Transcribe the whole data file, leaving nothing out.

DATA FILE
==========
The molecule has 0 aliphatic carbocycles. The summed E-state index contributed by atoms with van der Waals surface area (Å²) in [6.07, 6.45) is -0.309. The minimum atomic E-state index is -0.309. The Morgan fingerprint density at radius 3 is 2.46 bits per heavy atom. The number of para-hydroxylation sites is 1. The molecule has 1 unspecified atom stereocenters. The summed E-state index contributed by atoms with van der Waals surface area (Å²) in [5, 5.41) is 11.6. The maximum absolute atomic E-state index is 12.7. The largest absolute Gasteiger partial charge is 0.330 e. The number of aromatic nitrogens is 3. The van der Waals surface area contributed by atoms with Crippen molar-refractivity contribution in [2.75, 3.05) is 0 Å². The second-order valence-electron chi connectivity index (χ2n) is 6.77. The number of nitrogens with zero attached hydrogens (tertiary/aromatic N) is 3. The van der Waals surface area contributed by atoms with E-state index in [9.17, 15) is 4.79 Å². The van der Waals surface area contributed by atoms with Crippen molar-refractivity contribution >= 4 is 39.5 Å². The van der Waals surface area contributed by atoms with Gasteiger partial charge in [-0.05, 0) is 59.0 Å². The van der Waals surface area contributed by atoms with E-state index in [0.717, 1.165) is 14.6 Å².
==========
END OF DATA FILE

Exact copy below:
The molecule has 0 aliphatic carbocycles. The summed E-state index contributed by atoms with van der Waals surface area (Å²) in [6.07, 6.45) is -0.309. The minimum atomic E-state index is -0.309. The Morgan fingerprint density at radius 3 is 2.46 bits per heavy atom. The number of para-hydroxylation sites is 1. The molecule has 1 unspecified atom stereocenters. The summed E-state index contributed by atoms with van der Waals surface area (Å²) in [5, 5.41) is 11.6. The maximum absolute atomic E-state index is 12.7. The largest absolute Gasteiger partial charge is 0.330 e. The number of aromatic nitrogens is 3. The van der Waals surface area contributed by atoms with Crippen molar-refractivity contribution in [2.75, 3.05) is 0 Å². The second-order valence-electron chi connectivity index (χ2n) is 6.77. The number of nitrogens with zero attached hydrogens (tertiary/aromatic N) is 3. The van der Waals surface area contributed by atoms with E-state index in [9.17, 15) is 4.79 Å². The van der Waals surface area contributed by atoms with Crippen molar-refractivity contribution >= 4 is 39.5 Å². The van der Waals surface area contributed by atoms with Gasteiger partial charge in [-0.05, 0) is 59.0 Å². The van der Waals surface area contributed by atoms with E-state index in [0.717, 1.165) is 14.6 Å².